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Campbell Bros. Circus -1885 to 1913


category : One Of A Kinds
Campbell Bros. Circus -1885 to 1913 "Above the roar of the lions, the music of the calliope, and the laughter and chatter of the throngs of people, the cries of the circus barker were heard throughout the towns and cities where this great circus performed."

"Now these voices are stilled but their memories of the past echo in the land, especially in Jefferson County, Nebraska, for this county claims the heritage left by the Campbell brothers in the late 1800s and early 1900s."

The above words, written by local historian Estaline Carpenter, refer to the Campbell Bros. Circus, which originated in Fairbury and used the town as its wintering grounds.

The Campbell brothers, of which there were four brothers --- Al, Ed, Charlie (Doc) and Virgil-- and two were a nephew, Fred Hatfield, and a brother-in-law, Lee Greer, got their start because of a drought.

Although they had received training from professional circus performers as youngsters in Illinois, the boys' parents were reluctant to let the boys perform or start their own circus because it was not a profession looked upon with favor in the 1880s.

After several hard years of farming during a drought near Haddam, Kan., the boys were allowed to stage a circus. That was in 1889.

The second show was in Blue Rapids, Kan., within the same year, but during the next four years, some of the boys joined small circuses to gain experience while others went back to farming.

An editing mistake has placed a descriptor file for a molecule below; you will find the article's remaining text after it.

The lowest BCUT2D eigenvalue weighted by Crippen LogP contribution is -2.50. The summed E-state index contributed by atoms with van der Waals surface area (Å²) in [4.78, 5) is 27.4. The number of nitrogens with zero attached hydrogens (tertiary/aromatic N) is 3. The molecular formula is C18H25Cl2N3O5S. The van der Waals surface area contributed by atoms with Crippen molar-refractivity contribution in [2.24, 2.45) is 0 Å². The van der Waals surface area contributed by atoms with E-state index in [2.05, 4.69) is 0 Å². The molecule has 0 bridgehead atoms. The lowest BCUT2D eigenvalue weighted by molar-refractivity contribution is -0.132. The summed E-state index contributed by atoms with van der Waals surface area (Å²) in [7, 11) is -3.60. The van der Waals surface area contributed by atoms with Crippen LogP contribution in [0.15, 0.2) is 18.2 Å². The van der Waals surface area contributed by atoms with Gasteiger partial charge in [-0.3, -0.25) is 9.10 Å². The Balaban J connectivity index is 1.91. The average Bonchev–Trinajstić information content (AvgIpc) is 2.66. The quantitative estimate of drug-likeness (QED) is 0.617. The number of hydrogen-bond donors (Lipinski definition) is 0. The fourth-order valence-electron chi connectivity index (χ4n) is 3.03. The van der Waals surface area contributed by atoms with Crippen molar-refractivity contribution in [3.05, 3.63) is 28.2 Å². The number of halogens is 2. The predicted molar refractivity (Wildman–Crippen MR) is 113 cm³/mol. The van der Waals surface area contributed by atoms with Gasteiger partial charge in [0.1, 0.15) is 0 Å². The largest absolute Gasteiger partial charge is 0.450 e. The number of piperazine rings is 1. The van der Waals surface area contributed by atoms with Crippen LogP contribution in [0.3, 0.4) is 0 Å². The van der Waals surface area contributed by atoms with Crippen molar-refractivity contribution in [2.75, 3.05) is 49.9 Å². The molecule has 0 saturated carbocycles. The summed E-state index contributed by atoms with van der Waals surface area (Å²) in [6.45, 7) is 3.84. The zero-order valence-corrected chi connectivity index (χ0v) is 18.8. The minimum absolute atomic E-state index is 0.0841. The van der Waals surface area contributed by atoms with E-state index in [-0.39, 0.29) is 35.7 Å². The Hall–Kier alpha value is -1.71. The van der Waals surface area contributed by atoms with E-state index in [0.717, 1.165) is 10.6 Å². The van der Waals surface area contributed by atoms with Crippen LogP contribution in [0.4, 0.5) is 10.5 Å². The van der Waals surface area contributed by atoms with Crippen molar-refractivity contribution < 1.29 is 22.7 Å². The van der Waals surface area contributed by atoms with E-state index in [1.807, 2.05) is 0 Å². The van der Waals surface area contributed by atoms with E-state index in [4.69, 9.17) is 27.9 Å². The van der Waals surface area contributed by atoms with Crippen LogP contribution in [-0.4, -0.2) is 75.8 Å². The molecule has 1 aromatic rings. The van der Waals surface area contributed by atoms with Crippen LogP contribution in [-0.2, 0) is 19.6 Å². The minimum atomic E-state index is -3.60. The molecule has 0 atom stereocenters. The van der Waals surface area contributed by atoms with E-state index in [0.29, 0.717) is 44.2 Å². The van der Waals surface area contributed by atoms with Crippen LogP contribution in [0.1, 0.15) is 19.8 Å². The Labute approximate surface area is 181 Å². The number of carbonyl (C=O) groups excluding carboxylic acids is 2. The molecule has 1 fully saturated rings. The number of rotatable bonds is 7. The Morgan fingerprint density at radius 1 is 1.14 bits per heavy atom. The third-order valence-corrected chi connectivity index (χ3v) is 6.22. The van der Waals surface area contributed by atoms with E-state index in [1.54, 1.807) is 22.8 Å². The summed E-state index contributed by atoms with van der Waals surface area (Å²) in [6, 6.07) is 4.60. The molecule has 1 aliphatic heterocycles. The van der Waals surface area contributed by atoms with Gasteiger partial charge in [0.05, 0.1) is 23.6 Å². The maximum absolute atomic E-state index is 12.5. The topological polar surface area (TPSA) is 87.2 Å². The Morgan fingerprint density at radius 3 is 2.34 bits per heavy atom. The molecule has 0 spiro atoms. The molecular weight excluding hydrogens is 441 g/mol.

In 1894, the boys returned to the circus business, associating themselves with a medicine show. It opened in Jansen and from there the show grew. By 1889 it had over 30 wagons, 100 people and a 110' tent, along with assorted animals, including two performing elephants, a camel, lions and a zebra.

The circus disbanded in 1912, hit by Depression and a failing business.

"There were larger shows than the Great Campbell Bros., but not better," according to a newspaper article. "They are the leading amusement institution of America. Although listed third place in circus business, they are today the most popular show traveling, always receiving a hearty welcome return. The best evidence that the Campbell Bros. show is all it is claimed to be is the fact that hardly a day passes that they don't get letters from towns they have shown previously, wanting them to come again this season. They are gentlemen in the truest sense of the word. It shows what can be accomplished by dealing honorably with the public which has been their success from the very beginning."


Come visit us in Fairbury, Nebraska

Attractions and Upcoming Events

Bonham Theatre

Both the Bonham Theatre, and the First National Bank, located on the northwest corner of Fifth and E streets, were at one time owned by Luther Bonham.

Bonham Theatre'

Fairbury, NE Theatres

Smith Lime Kiln

A long-abandoned lime kiln, looking very much like a large stone chimney stands along the River Road northwest of Fairbury. For a period of at least 20 years, it was the sight of a lime-burning operation where limestone was heated, or "calcined"

Fairbury, NE National Register

Campbell Bros. Circus -1885 to 1913

"Above the roar of the lions, the music of the calliope, and the laughter and chatter of the throngs of people, the cries of the circus barker were heard throughout the towns and cities where this great circus performed."

"

Fairbury, NE One Of A Kinds

Historic Homes Tour

1112 C Street: American Foursquare home built in 1902 by B.G. Dawson.

1016 D Street: Gothic-Georgian Revival 1910 Showhouse built by architect W.F. Gernandt.

822 E Street: Italiante home built in the 1870s.

1007 E Street:

Fairbury, NE Tours

Carnegie Library

In 1907, the Fairbury community received a grant of $12,500 from Andrew Carnegie. Ground was broken on October 5, 1908, and the library opened to the public December 10, 1909

Fairbury, NE Carnegie Libraries

Things to do One Of A Kinds near Fairbury, NE

World's Largest Porch Swing

There's more than plenty of room for the whole family on this enormous swing. ...